Here, writer/director Taika Waititi (“The Flight of the Conchords,” Eagle vs Shark) writes about the making of Boy. The highest-grossing New Zealand film in history, the film stars first-time actor James Rolleston as Boy, a Michael Jackson-obsessed 11-year-old who is forced to confront the fact that his jailbird father (Waititi) is less a martial arts expert/war hero/master criminal than an incompetent hoodlum after he reappears in his home town of Waihau Bay, New Zealand to dig up some buried loot.

The film has earned rave reviews at festivals ground the globe and is finally coming to the States starting tomorrow—Friday, March 2nd—for a limited theatrical run that starts in New York City at the Angelika Film Center and the Elinor Bunin Munroe Film Center and will later expand to other cities.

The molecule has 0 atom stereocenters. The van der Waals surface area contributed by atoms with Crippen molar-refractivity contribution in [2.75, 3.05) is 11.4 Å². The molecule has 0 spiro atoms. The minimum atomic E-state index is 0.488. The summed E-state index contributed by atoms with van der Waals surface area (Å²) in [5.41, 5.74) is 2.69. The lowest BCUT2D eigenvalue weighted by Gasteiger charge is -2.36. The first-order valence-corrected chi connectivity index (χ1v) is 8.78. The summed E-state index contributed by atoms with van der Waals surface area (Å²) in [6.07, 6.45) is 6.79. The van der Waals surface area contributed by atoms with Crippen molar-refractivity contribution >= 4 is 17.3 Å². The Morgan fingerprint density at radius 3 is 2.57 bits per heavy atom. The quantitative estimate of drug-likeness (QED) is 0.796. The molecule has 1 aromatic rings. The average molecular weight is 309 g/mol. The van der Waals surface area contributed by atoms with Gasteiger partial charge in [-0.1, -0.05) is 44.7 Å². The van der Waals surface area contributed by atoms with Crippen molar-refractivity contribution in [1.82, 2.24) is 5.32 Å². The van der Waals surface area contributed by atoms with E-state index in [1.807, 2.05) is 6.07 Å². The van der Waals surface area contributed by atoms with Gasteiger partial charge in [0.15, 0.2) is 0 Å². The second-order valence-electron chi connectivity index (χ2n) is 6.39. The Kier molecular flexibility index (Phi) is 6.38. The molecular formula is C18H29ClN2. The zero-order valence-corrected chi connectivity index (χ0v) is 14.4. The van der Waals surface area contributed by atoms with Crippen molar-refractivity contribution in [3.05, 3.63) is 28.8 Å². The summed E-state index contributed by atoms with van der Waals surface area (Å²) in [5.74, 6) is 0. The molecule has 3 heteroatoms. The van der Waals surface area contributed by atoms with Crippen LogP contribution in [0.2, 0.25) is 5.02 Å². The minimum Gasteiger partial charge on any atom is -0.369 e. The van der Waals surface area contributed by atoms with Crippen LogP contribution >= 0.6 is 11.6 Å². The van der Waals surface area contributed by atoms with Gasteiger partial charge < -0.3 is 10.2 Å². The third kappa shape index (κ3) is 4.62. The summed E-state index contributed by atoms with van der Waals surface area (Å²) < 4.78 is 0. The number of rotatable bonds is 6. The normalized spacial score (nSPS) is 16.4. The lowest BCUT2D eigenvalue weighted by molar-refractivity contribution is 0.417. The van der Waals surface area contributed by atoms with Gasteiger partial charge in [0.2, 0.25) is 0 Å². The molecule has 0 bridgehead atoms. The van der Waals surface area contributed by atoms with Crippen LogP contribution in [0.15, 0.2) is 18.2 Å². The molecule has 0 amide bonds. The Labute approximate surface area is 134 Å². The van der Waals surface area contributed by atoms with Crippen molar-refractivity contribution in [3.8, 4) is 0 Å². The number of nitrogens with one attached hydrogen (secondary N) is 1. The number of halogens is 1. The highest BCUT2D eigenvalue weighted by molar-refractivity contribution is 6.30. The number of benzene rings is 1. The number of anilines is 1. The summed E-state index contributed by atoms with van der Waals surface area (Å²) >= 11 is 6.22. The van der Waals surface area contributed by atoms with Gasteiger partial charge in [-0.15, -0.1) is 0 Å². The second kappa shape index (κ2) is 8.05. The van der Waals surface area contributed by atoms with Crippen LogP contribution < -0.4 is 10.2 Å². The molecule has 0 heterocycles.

We found our main actor three days before principal shooting started. I don’t recommend that process, but sometimes you have to go with your gut and believe everything will be okay.

Someone once said of casting: “This is quite painful and I’d rather be at the pub.” It was me. I’m not a fan. I’d rather write a role for a specific actor and then convince them do it with treats or weapons. Some of this probably stems from being an actor, having to audition and knowing the feelings that go with it: Putting yourself out there, walking into the room hoping to not suck, convincing yourself you don’t care, secretly knowing you’re amazing.